4.   The government's proposed jury instruction in this matter suggested that it had to prove that the defendant “knowingly was found.”   We are unsure what it would mean to be “knowingly found.”   The government cites to two cases in support of employing that formulation, United States v. Anaya, 117 F.3d 447, 449 (10th Cir.1997) and Meraz-Valeta, 26 F.3d at 997, neither of which includes such language.   The government also cites to the 10th Circuit Pattern Jury Instruction § 2.05 (2005), which appears to use “knowing” to modify the act of being found in the United States.   The Pattern Jury Instruction, in turn, indicates that it is based on Martinez-Morel, 118 F.3d 710.   Yet, Martinez-Morel merely quotes the district court's jury instruction in that case;  it did not analyze or approve the instruction, and it ultimately held that the mens rea element of the offense can be satisfied by showing that the defendant had “the intent to do the act of entering the country,” id. at 717.   Whether there may be some additional way of satisfying the mens rea associated with Section 1326's “found in” provision-such as by simply proving that the defendant knew he or she was physically within the United States-is not before us.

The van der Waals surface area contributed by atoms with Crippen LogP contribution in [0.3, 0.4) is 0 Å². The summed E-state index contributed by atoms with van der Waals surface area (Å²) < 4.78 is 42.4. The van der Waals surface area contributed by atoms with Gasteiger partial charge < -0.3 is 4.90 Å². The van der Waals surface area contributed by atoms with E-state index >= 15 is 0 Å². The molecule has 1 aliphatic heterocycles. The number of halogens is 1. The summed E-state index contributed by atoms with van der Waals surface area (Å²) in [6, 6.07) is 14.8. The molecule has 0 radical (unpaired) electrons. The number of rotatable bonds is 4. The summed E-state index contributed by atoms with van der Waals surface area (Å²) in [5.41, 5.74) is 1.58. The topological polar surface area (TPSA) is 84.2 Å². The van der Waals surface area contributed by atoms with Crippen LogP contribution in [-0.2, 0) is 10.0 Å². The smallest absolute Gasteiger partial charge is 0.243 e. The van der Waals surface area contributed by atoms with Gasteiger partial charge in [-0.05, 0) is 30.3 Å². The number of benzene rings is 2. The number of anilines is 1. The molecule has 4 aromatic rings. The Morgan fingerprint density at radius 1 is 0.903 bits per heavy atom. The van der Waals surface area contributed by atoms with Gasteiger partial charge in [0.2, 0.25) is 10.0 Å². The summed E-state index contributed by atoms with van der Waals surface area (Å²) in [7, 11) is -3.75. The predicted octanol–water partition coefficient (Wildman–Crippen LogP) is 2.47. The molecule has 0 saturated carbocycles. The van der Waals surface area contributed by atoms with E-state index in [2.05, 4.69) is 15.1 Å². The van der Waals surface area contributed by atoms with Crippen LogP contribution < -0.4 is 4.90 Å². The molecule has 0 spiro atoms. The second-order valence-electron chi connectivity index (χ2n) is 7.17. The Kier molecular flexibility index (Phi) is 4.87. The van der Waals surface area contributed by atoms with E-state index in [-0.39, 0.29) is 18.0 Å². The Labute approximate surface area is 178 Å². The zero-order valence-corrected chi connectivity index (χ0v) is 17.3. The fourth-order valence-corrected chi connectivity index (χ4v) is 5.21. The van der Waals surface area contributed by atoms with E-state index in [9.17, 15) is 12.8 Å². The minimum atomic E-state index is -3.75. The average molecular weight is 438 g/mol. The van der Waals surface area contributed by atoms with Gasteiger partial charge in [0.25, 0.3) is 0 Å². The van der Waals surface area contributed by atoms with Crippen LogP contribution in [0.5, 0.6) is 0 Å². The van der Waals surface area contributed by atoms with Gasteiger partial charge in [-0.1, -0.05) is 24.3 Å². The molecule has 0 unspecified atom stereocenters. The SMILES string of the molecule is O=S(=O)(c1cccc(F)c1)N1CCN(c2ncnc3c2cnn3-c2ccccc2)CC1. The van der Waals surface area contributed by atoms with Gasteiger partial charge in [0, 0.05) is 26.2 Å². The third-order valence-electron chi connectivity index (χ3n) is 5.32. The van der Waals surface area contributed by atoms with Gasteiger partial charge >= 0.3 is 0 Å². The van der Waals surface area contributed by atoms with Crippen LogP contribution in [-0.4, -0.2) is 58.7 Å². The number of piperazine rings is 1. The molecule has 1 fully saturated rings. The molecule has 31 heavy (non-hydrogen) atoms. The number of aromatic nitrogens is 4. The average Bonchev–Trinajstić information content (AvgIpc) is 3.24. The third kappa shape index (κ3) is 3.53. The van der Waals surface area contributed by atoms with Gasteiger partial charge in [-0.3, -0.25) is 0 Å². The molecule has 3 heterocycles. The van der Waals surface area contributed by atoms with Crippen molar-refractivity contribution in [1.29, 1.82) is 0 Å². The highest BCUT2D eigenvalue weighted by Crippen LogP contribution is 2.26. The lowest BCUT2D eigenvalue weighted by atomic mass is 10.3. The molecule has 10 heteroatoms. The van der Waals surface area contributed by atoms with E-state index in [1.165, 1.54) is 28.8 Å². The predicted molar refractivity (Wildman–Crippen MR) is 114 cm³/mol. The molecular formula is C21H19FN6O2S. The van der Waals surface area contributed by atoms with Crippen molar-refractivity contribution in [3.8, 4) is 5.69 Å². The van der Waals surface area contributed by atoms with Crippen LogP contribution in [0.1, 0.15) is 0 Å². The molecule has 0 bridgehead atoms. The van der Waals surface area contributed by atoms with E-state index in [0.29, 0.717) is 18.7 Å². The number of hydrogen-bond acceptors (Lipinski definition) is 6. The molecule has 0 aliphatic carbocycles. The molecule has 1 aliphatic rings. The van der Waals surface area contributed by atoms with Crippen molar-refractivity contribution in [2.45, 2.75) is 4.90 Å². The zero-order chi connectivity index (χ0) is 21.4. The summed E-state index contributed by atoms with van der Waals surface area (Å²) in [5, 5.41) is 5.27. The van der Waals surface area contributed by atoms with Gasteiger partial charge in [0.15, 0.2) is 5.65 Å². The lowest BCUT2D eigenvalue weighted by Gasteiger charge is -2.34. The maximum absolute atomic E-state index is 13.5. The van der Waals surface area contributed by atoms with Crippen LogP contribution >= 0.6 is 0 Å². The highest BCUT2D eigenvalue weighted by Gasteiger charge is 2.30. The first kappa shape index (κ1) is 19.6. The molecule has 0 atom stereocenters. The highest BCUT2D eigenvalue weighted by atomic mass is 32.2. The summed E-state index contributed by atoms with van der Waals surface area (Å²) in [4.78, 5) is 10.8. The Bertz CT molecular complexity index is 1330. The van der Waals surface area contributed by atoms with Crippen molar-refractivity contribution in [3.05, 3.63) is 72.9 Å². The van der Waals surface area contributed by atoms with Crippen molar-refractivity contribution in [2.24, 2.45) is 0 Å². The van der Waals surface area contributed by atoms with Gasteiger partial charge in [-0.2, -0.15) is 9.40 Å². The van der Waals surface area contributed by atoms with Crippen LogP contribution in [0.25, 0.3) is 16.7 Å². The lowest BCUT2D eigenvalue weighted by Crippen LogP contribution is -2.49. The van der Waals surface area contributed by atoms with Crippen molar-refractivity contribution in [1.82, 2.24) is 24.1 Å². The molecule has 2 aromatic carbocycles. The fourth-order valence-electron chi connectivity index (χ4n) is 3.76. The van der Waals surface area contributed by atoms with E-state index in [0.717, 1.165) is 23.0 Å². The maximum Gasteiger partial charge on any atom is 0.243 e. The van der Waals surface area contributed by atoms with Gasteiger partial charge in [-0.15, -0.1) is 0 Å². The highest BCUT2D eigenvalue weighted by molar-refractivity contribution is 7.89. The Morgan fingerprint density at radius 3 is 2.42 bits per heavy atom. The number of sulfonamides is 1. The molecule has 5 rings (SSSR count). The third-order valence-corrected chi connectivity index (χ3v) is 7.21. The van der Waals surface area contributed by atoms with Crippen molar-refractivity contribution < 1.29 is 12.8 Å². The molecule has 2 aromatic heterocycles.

5.   While we have done much to clarify the issue of the requisite intent under Section 1326, we do not doubt that some issues remain unresolved.   For example, in United States v. Gracidas-Ulibarry, 231 F.3d 1188 (9th Cir.2000) (en banc ), the Ninth Circuit held that the mens rea in a prosecution under Section 1326 for attempted reentry of a deported alien differed from the mens rea for a completed reentry in that an attempted reentry prosecution requires the government to prove the defendant “had the purpose, i.e., conscious desire, to reenter the United States without the express consent of the Attorney General,” id. at 1196, while the latter does not.   But see United States v. Rodriguez, 416 F.3d 123, 125 (2d Cir.2005) (rejecting, and collecting cases rejecting, Gracidas-Ulibarry's holding as to the mens rea for attempted reentry);  see also supra n. 4 (highlighting another mens rea ambiguity).   We need not resolve such issues today, however.

6.   Though some commentators have “suggested eschewing” the “mechanical formulation” that voluntary intoxication can negate only “specific intent” crimes, see United States v. Abeyta, 27 F.3d 470, 474 n. 8 (10th Cir.1994), that issue is not before us today.

7.   See, e.g., Department of Justice, Report on Activities to Combat Human Trafficking, Fiscal Years 2001-05.

GORSUCH, Circuit Judge.

Was this helpful?

Thank you. Your response has been sent.

Copied to clipboard